How to Test the Capacity of an Oxygen Absorber
Generally, oxygen absorbers have a greater capacity than is listed on the package. This is intentional to allow for some exposure of the packet to air during your packaging process. None of this is necessary if you have a new, sealed bag of oxygen absorbers. However, if for any reason you want to check them, this is one way to get it done.
It's impossible to see how much life is left in an absorber by looking at it or feeling it. The only sure way is to actually see how much oxygen it will absorb. One way to do this is to tape the absorber to the bottom of a bottle. The larger the bottle the better. In my tests I used a gallon pickle bottle. Put the bottle upside down inside a pan of water being careful to set it straight down so no water enters the bottle. As the days pass and the absorber takes in oxygen, the water level will rise in the bottle. When it stops rising, use a magic marker and mark the water level, then take the bottle out of the water and fill it with fresh, new air. I did this by blowing 5 or 6 full breaths of air into the bottle. Then sit it back down into the water. When the water level stops rising again, mark the level again then fill it with new air and repeat the process until the absorber won't pull any more water up into the bottle.
In my tests it took 3 1/2 cycles for the D750cc absorber to get loaded using a 1 gallon bottle.
The next step is to see how much air was absorbed. Pour some water into the bottle, put on the lid, and turn the bottle over. Add/remove water until the level lines up even with the top line you made with the magic marker. Turn the bottle right side up, remove the lid, and pour it into a container. Now, repeat the process for each of the other water level marks and add this water to the first water in the container. After you have finished, measure the amount of the total water you poured into the container and this will give you a pretty good estimate of the cubic volume of oxygen your absorber absorbed.
Realize this is not 100% accurate if you take the atmospheric pressure and air temperature into account. As the barometer or room temperature fluctuate, they will make the water level go up or down in your bottle independent of how much oxygen has been absorbed. If you have a barometer, you may also wish to record the barometer reading each time you finish a cycle. You can correct for temperature by making sure the room temperature where you are doing your test is the same temperature each time you complete a cycle. Altitude will also have an effect on how much water gets into the jar. The higher the altitude the higher the water will rise for the same amount of oxygen being absorbed. This is because the air is thinner the higher you go in elevation. If you wish to remedy this, use the following table to correct your reading for sea level.
Your Multiply absorbed Altitude volume by... Sea Level 0.0000 1,000 ft. 0.9706 2,000 ft. 0.9411 3,000 ft. 0.9160 4,000 ft. 0.8866 5,000 ft. 0.8613 10,000 ft. 0.7395 15,000 ft. 0.6203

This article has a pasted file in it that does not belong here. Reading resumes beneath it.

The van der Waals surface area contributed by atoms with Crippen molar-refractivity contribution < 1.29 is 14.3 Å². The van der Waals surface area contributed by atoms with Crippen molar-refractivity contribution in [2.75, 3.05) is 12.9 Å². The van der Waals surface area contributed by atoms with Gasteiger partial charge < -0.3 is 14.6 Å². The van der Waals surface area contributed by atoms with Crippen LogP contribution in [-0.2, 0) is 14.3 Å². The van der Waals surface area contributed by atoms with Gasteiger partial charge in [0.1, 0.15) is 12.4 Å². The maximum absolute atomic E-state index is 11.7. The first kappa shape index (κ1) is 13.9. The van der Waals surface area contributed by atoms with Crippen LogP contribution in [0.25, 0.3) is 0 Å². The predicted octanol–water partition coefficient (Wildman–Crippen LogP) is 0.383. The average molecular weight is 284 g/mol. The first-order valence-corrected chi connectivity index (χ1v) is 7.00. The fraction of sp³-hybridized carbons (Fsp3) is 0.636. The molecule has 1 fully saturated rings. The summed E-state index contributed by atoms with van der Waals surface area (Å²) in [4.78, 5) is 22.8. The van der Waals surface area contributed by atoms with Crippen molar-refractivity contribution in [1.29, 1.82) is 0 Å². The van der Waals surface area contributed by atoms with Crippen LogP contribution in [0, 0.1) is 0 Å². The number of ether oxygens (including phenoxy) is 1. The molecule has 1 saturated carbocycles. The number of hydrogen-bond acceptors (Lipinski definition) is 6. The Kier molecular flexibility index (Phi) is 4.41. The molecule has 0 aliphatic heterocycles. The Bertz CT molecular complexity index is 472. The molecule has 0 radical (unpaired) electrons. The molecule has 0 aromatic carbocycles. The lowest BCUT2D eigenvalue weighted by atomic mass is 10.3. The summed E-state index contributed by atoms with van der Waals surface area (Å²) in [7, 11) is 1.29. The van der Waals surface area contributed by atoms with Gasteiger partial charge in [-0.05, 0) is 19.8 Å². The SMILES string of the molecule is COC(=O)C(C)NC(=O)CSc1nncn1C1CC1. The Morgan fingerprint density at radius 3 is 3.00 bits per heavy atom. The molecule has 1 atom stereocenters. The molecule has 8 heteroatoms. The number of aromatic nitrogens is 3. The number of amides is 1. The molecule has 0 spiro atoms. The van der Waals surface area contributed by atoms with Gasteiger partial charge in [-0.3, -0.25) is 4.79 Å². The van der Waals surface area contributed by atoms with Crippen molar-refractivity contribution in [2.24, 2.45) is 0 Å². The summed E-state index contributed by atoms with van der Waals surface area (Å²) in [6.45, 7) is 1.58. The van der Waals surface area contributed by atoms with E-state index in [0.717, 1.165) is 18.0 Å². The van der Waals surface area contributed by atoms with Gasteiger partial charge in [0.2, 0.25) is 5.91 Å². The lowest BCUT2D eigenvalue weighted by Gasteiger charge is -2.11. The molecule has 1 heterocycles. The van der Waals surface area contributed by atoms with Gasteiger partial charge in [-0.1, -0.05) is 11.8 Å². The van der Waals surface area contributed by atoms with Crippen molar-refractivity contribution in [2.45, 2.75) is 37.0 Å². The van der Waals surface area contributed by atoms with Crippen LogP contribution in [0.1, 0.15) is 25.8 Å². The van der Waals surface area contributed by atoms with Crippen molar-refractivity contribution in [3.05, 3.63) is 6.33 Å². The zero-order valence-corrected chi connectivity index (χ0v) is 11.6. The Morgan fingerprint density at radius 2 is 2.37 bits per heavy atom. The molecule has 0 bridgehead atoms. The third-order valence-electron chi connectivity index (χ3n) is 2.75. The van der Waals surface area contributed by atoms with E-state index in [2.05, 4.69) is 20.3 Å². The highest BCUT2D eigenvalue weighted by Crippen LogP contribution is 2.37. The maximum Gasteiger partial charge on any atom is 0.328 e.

In one of my tests a 750cc absorber displaced 2425cc water at 2,000 feet. Corrected to sea level, that's 2,282cc water displacement. For that particular absorber, there was an actual capacity of 304% of it's advertised rating, more than I expected.
And thanks to LDS Welfare Services who gave us this idea in the first place.
Testing Whether an Oxygen Absorber is Used Up
The first indication that an absorber may be used up is that it does not heat up when left out in air. Most oxygen absorbers will get warm to the touch within a few minutes and reach their maximum potential about 30 minutes after being left out. You can test a bag of absorbers by doing this, taking one of the absorbers out of the bag and leaving it on a table top, a cutting board, or even the carpet to see how quickly it warms up. If you hold it in your hand the whole time it may get warm from the heat of your skin so it's best to just let it set and see how it's doing every 5 minutes or so. Another great method that our absorber packs have is an oxygen indicator in each bag. Although this won't tell you if a specific absorber is effective or not, it can generally give some indication of how the bag as a whole is doing. The one drawback with these is that the dye that the manufacturer uses is not always consistent and I've had really light pink to dark pink ones and have done just fine with then - as long as they aren't dark purple you're good to proceed. The final method that was discussed in the section called "Packing Your Food With Oxygen Absorbers" is to let the mylar bags set for a couple of days at least after pushing out as much residual air as possible and after the final seal is created. If they are working you'll notice a definitely reduction in the air inside the bag and you'll get a more "vacuum-packed" look to the bag. In the end the goal is to remove the oxygen and not to get a perfectly vacuum-sealed container, but actually seeing some vacuum-seal to the bag is an excellent indicator and probably the best, assuming that you have used enough for the size of your container as well as the food type (eg. beans have more residual air in the spaces than flour).